Squeezed in between repairs of multiple aircraft carriers and submarine availabilities, the Navy is working to restore a model of a World War II-era battleship the service lends out for parades.
With shipyard workers that specialize in areas ranging from painting to welding, the Navy began the first major restoration of the float of USS Alabama (BB-60), a South Dakota-class fast battleship, the service said.
“The trailer that the Alabama was sitting on had reached its end of service life,” Ty Haughn, Norfolk Naval Shipyard’s executive support department command facility manager, said in a statement. “In addition, the ship itself needed body and structural repair, and to be completely repainted.”
The service uses the replica in parades throughout the region surrounding Norfolk Naval Shipyard.
“We have plans to restore the carbon dioxide system to recreate the guns firing and to come up with a system that would simulate diesel engine smoke coming out of the stacks,” Haughn said of the renovation.
Alabama operated with the United Kingdom’s fleet during World War II and shot down 22 Japanese planes after shifting to operations in U.S. Pacific Fleet, USNI News previously reported.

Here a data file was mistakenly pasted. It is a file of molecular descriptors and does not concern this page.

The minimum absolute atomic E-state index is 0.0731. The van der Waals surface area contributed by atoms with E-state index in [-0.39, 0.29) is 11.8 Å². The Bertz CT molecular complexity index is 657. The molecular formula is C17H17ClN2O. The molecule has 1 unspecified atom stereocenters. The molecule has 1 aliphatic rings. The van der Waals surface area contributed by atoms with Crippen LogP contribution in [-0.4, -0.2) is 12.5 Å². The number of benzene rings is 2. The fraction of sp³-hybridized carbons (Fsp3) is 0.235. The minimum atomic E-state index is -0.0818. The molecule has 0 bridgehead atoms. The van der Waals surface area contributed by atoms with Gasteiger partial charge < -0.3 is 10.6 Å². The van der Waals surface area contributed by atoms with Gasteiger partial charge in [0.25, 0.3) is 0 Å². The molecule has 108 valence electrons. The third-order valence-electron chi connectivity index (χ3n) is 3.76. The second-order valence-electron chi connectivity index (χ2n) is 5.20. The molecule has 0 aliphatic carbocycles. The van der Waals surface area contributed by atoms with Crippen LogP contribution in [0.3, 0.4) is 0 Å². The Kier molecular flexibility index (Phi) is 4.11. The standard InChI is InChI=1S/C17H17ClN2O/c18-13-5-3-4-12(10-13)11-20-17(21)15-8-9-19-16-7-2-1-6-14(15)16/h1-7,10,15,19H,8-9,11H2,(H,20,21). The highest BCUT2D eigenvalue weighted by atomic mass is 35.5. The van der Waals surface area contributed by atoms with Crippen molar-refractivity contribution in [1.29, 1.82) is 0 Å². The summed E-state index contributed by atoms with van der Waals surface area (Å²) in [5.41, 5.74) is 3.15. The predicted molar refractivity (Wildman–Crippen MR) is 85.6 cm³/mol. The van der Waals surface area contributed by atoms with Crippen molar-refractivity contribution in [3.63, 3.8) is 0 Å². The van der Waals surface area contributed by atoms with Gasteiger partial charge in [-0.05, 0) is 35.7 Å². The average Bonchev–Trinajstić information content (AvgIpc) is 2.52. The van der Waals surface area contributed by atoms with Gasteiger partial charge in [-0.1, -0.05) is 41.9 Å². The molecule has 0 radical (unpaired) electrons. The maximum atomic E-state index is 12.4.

“The Alabama’s new trailer is lower than its previous trailer, thus allowing people to see the fine and intricate details of the float they couldn’t see before,” the Navy said. “The float will also receive 3-D printouts of ports, hatches and gun turrets to make it the more realistic.”
Elsewhere on Norfolk Naval Shipyard, the Navy is currently working on maintenance availabilities for two Nimitz-class aircraft carriers, USS George H. W. Bush (CVN-77) and USS Harry S. Truman (CVN-75). The yard is also working on two Los Angeles-class submarines – USS San Francisco (SSN-711) and USS Pasadena (SSN-752), the service said.